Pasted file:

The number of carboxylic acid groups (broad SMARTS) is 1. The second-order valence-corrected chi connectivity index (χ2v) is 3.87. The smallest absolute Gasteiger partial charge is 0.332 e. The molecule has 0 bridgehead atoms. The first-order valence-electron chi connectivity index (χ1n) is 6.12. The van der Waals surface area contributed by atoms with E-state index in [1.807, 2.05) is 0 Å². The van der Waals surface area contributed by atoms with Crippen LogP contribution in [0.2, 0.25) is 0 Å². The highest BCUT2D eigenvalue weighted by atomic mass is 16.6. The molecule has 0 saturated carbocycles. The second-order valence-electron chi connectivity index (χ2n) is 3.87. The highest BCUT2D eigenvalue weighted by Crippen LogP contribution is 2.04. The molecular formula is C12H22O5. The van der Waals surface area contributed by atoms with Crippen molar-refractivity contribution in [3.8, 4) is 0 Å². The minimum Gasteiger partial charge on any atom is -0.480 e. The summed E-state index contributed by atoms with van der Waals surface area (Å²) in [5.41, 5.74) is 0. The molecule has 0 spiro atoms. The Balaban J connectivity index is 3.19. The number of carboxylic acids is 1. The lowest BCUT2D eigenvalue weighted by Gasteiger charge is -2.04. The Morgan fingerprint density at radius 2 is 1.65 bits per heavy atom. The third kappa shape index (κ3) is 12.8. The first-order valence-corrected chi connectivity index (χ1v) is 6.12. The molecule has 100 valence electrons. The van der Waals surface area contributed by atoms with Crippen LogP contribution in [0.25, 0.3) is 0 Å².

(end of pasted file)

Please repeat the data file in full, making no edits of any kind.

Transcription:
The number of carboxylic acid groups (broad SMARTS) is 1. The second-order valence-corrected chi connectivity index (χ2v) is 3.87. The smallest absolute Gasteiger partial charge is 0.332 e. The molecule has 0 bridgehead atoms. The first-order valence-electron chi connectivity index (χ1n) is 6.12. The van der Waals surface area contributed by atoms with E-state index in [1.807, 2.05) is 0 Å². The van der Waals surface area contributed by atoms with Crippen LogP contribution in [0.2, 0.25) is 0 Å². The highest BCUT2D eigenvalue weighted by atomic mass is 16.6. The molecule has 0 saturated carbocycles. The second-order valence-electron chi connectivity index (χ2n) is 3.87. The highest BCUT2D eigenvalue weighted by Crippen LogP contribution is 2.04. The molecular formula is C12H22O5. The van der Waals surface area contributed by atoms with Crippen molar-refractivity contribution in [3.8, 4) is 0 Å². The minimum Gasteiger partial charge on any atom is -0.480 e. The summed E-state index contributed by atoms with van der Waals surface area (Å²) in [5.41, 5.74) is 0. The molecule has 0 spiro atoms. The Balaban J connectivity index is 3.19. The number of carboxylic acids is 1. The lowest BCUT2D eigenvalue weighted by Gasteiger charge is -2.04. The Morgan fingerprint density at radius 2 is 1.65 bits per heavy atom. The third kappa shape index (κ3) is 12.8. The first-order valence-corrected chi connectivity index (χ1v) is 6.12. The molecule has 100 valence electrons. The van der Waals surface area contributed by atoms with Crippen LogP contribution in [0.25, 0.3) is 0 Å².